Even a Clive Cussler newbie who wouldn’t know prototypical Cussler adventurer Dirk Pitt from prototypical porno adventurer Dirk Diggler will know that something’s odd about Dirk as played by Matthew McConaughey in the lunar tract of action geography called Sahara. For one thing, isn’t Dirk — the daring, resourceful, fun-loving, life-guzzling, world-traveling, deep-sea-treasure-hunting hero of so many Cussler novels — supposed to have a personality? For another, did Cussler really specify that Pitt’s desert head scarves should match his Aegean blue eyes at all times?
I’d wager that the answers are yes and no. This insanely busy, exceedingly long, and sometimes endearingly preposterous rendering has simply gotten the directions reversed in its insistence on sticking only to where men-who-make-adventure-flicks have gone before. Operating on the assumption that the globe-hopping plot works by itself — heck, keeping up with the itinerary is logistical challenge enough — the four-man writing team and dashingly named director Breck Eisner invest all their bombastic energy in maneuvering the players from A to Z: This is a story that opens on an ironclad battleship off the coast of Virginia during the Civil War and ends in the deserts of Mali (scenery courtesy of Morocco), in a toxic nuclear-waste site operated by a greedy (and, for good measure, French) industrialist played by all-purpose French villain Lambert Wilson.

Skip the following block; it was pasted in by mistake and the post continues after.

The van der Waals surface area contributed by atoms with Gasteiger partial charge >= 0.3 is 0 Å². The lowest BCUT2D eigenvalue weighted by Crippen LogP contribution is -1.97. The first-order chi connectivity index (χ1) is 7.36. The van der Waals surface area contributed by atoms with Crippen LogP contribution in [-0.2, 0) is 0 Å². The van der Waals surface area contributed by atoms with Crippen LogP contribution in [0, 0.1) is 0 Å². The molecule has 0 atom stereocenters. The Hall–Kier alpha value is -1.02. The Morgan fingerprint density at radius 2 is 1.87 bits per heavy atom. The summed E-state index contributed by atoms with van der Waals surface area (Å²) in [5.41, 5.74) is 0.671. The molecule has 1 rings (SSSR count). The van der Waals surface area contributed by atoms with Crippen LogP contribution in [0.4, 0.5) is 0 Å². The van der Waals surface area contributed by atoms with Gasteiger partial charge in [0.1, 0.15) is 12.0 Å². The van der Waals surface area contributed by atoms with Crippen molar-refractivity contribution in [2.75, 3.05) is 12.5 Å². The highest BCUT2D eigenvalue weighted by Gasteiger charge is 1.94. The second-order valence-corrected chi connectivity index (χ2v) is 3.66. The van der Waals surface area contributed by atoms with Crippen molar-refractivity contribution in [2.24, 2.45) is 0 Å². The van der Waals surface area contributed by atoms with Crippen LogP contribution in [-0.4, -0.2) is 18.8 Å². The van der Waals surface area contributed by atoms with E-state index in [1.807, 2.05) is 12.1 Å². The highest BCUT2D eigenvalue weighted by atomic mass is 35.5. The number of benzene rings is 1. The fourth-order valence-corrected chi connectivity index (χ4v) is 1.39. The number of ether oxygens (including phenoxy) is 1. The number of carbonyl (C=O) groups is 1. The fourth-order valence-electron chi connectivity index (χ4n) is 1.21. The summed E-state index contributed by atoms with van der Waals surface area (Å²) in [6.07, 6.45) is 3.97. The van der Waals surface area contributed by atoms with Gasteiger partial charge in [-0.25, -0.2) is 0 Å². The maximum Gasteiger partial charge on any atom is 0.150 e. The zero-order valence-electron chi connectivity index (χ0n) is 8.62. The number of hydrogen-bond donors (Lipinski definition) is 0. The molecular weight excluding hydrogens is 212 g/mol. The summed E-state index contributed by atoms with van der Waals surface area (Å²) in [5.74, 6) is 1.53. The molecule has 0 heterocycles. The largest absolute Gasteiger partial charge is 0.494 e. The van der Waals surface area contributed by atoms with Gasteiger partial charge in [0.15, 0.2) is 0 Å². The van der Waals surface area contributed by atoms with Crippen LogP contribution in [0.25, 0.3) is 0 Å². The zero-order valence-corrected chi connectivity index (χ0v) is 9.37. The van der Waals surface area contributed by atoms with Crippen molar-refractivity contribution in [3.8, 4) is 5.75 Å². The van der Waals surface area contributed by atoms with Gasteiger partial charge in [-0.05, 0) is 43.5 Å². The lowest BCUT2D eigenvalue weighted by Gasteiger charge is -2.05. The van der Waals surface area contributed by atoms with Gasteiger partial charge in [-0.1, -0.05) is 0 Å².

In between, as Dirk and his indispensable, joke-cracking, never-gets-the-girl best friend and wingman, Al Giordino (Steve Zahn), poke around looking for a lost ironclad fabled to have drifted to Africa, brilliant World Health Organization doctor Eva Rojas (Penélope Cruz, flattened by the Hollywood steamroller) is also nosing around Africa, looking to contain and treat a possible plague; she doesn’t let a mask cover her Cover Girl beauty, but at least she occasionally tugs on latex gloves. Dirk meets Eva cute when he rescues her from an attempted assassination, and the two beam their magnificent white teeth at one another in a semaphore of pulchritude. Dirk meets not-so-handsome warlords. Eva meets tribal chieftains. Al makes jokes. Dirk and Eva find the common denominator in their separate adventure agendas. Dirk and Al’s eccentric, avuncular boss, Admiral Sandecker (William H. Macy), shows up to worry about his employees. Personality? Chemistry? A sense of real moviemaking delight in the wanton bravado of Cussler’s La-Z-Boy-thrill derring-do? In Sahara, they’ve all been reduced to Zahn’s charming moments as a second-banana action hero. Every now and then, Al flashes Dirk a grin that says, ”Yeah, fine, that head scarf looks good on you. Now can’t we please have some fun?”